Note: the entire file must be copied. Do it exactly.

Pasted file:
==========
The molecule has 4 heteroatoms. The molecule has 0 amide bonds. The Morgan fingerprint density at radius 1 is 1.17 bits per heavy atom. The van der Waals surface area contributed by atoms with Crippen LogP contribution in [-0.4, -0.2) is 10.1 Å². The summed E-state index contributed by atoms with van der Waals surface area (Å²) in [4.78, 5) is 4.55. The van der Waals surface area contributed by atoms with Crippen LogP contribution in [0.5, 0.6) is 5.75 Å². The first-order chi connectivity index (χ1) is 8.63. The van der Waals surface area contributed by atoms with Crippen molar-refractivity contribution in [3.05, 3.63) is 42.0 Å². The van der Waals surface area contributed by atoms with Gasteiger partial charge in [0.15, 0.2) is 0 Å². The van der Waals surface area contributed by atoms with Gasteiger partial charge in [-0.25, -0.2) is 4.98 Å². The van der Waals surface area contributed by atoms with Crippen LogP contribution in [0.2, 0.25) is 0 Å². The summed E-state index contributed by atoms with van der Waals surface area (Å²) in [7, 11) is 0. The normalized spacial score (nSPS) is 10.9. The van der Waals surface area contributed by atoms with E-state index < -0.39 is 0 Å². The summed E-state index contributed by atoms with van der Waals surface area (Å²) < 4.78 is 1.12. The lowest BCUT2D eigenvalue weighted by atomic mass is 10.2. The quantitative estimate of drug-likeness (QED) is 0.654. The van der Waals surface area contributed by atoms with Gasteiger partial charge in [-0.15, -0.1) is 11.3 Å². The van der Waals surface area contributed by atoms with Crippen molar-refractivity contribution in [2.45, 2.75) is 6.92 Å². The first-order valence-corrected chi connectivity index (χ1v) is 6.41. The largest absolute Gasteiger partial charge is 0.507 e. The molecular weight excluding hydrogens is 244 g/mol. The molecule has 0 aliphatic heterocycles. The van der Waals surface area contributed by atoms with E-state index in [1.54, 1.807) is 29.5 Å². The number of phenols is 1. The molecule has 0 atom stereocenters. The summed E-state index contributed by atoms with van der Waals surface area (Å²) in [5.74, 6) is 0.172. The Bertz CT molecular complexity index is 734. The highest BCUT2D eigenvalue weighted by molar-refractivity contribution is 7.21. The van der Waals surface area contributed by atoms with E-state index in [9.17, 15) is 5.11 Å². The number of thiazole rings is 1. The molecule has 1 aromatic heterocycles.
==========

The molecule has 4 heteroatoms. The molecule has 0 amide bonds. The Morgan fingerprint density at radius 1 is 1.17 bits per heavy atom. The van der Waals surface area contributed by atoms with Crippen LogP contribution in [-0.4, -0.2) is 10.1 Å². The summed E-state index contributed by atoms with van der Waals surface area (Å²) in [4.78, 5) is 4.55. The van der Waals surface area contributed by atoms with Crippen LogP contribution in [0.5, 0.6) is 5.75 Å². The first-order chi connectivity index (χ1) is 8.63. The van der Waals surface area contributed by atoms with Crippen molar-refractivity contribution in [3.05, 3.63) is 42.0 Å². The van der Waals surface area contributed by atoms with Gasteiger partial charge in [0.15, 0.2) is 0 Å². The van der Waals surface area contributed by atoms with Gasteiger partial charge in [-0.25, -0.2) is 4.98 Å². The van der Waals surface area contributed by atoms with Crippen LogP contribution in [0.2, 0.25) is 0 Å². The summed E-state index contributed by atoms with van der Waals surface area (Å²) in [7, 11) is 0. The normalized spacial score (nSPS) is 10.9. The van der Waals surface area contributed by atoms with E-state index < -0.39 is 0 Å². The summed E-state index contributed by atoms with van der Waals surface area (Å²) < 4.78 is 1.12. The lowest BCUT2D eigenvalue weighted by atomic mass is 10.2. The quantitative estimate of drug-likeness (QED) is 0.654. The van der Waals surface area contributed by atoms with Gasteiger partial charge in [-0.15, -0.1) is 11.3 Å². The van der Waals surface area contributed by atoms with Crippen molar-refractivity contribution in [2.45, 2.75) is 6.92 Å². The first-order valence-corrected chi connectivity index (χ1v) is 6.41. The largest absolute Gasteiger partial charge is 0.507 e. The molecular weight excluding hydrogens is 244 g/mol. The molecule has 0 aliphatic heterocycles. The van der Waals surface area contributed by atoms with E-state index in [1.54, 1.807) is 29.5 Å². The number of phenols is 1. The molecule has 0 atom stereocenters. The summed E-state index contributed by atoms with van der Waals surface area (Å²) in [5.74, 6) is 0.172. The Bertz CT molecular complexity index is 734. The highest BCUT2D eigenvalue weighted by molar-refractivity contribution is 7.21. The van der Waals surface area contributed by atoms with E-state index in [9.17, 15) is 5.11 Å². The number of thiazole rings is 1. The molecule has 1 aromatic heterocycles.